Opinion: Mike Morris Failed In His Duties As A Leader And Supervisor


Photo: iowasafeschools.org

I read with some sympathy Lisa Cain’s guest-opinion piece in the 8/22 issue of the Daily Hampshire Gazette.  My children came up through the public schools alongside Lisa’s, and like her I had favorable opinions of Michael Morris for many years.  In a contentious district, we were (mostly) given a time of stability.

I want to answer some of Lisa’s questions, though, as someone who nevertheless came to believe Morris should be removed from office.  I grew up in this town, and I know how bitter and divisive our politics can be, all within a circle of folks who hold the same values and goals in mind.  I don’t take my role as a citizen calling for resignation lightly, and I want the people who know me in this community to know that I’m not “calling for blood” out of some over-active righteousness or “wokeness.”  Rather, it is because those could very well have been my kids, and they could easily have ended up dead.

I do not think Morris is anti-trans, anti-LGBTQ, or pro-bullying.  As far as I know, the people organizing to have him removed from office have never made these claims.  What I do think is that Morris failed in his duties as a leader and supervisor, when faced with an employee who was forceful in her approaches. 

Here are the things we know:

  • Morris allowed Cunningham to change the hiring processes in the Middle School, without oversight that would have revealed a process that eliminated faculty and staff collaboration, kept hiring committee members from seeing resumes, and left final decisions entirely up to Ms. Cunningham;
  • Morris allowed Ms. Cunningham to hire almost exclusively from her church and family, and to conflate the staffing of the Middle School with the other companies she owned;
  • When students, families, staff, and faculty began to complain that guidance counselors were practicing “pray the gay away” policies and routinely mis-gendering and mis-naming trans kids, Morris sent the complainants to Ms. Cunningham.  Everyone complaining that we know of was told that the situation would be looked into—but nothing was ever done, at least until the high school newspaper broke the story.
  • When it became known that groups of kids at ARMS were gathering together to bully trans kids, the guidance counselors, Ms. Cunningham, and Mr. Morris looked the other way.

Did he know about all of this?  We know that he knew most of it.  We know that complaints were sent directly to him, and he punted them down to Cunningham.  We know that faculty and staff were desperately unhappy with Cunningham’s control over the hiring and guidance at ARMS.  We know that when the story came out, he lied about what he knew, claiming that he hadn’t heard directly from parents (he had), and that he would need those direct complaints in order to do anything.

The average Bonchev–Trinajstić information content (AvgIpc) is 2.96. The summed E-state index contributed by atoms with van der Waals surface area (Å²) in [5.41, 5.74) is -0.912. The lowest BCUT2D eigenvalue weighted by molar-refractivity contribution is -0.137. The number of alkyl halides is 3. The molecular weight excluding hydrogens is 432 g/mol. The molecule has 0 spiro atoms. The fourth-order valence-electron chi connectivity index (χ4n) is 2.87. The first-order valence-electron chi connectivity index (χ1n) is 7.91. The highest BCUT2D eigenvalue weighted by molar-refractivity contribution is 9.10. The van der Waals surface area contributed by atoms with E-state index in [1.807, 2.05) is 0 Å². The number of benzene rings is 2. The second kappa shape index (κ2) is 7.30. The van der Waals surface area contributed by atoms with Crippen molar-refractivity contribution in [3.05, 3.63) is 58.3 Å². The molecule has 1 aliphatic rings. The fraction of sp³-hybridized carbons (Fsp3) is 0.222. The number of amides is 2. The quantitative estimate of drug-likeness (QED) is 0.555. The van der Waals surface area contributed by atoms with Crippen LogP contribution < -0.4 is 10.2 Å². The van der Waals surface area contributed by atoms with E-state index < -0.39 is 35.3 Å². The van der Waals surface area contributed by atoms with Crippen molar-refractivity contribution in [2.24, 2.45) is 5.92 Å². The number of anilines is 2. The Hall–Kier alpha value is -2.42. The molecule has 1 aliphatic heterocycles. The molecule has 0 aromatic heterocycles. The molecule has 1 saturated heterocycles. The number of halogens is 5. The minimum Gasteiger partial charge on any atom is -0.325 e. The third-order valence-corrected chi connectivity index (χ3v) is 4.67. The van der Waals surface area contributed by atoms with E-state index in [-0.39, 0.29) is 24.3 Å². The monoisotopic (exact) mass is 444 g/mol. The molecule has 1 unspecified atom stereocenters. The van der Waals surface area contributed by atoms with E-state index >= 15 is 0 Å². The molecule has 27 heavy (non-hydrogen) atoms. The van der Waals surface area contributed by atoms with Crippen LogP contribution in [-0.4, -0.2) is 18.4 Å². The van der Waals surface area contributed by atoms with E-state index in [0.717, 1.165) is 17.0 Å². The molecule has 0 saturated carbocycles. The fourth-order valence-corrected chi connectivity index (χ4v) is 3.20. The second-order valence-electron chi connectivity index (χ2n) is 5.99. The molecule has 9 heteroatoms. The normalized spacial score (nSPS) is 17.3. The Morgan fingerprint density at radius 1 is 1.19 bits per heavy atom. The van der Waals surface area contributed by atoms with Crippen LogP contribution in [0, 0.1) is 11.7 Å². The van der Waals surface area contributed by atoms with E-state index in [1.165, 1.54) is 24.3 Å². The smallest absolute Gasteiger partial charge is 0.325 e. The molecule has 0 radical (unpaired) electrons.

If he didn’t know the extent of the bullying, the corrupt hiring processes, the unhappiness of his faculty and staff, the bullying and subsequent hospitalizations of students, it is because he was willfully turning a blind eye, perhaps afraid that direct intervention would result in public, vitriolic reaction from Cunningham.  This is not the behavior of a competent leader or superintendent. 

No, I don’t think he is anti-trans or pro-bullying.  But I’ve asked enough questions and talked to enough people involved in this situation to believe that he knowingly allowed people who are bigoted to maintain power over children.  Our kids deserve a superintendent who will have their backs.

Sara Eddy is a resident of Amherst

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3 thoughts on “Opinion: Mike Morris Failed In His Duties As A Leader And Supervisor

  1. Sara Eddy has contributed a useful clarifying perspective by separating the administrative issues from the issues of support for gay and trans children at the Middle School. Of course they are not really separate, but by laying it out this way, Sara provides both the Regional School Committee and even Mr. Morris a way forward, since I think most would agree that efforts to contain and control the narrative have made things worse.

    Sara has made a series of specific charges and the RSC should address them specifically and publicly. So should Mr. Morris. I could even see a scenario in which Mr Morris remains as superintendent if he can acknowlege the errors in judgment to which these charges speak, based upon the high opinion in which he was held by many before the current crisis.

    Maybe it is too late. Everyone has lawyers and the RSC seems to be guided by theirs, But greater clarity on the administrative issues might allow us all to focus on the more important issues of student safety and support, on which there seems to be quite widespread agreement.

  2. Michael, last i heard, Mike Morris was already out the door. I think the points you made are very reasoned and useful, but a tad too late. This could have really helped 1 to 2 weeks ago.

    Marcus Smith

  3. This article sounds reasonable.

    Although there is a lot of “we know [something] …” in it, and I wonder if we really do know?

    But then SC members who I really trust and respect were backing Morris, and resigned over this, so it makes it so hard to know what the truth is.

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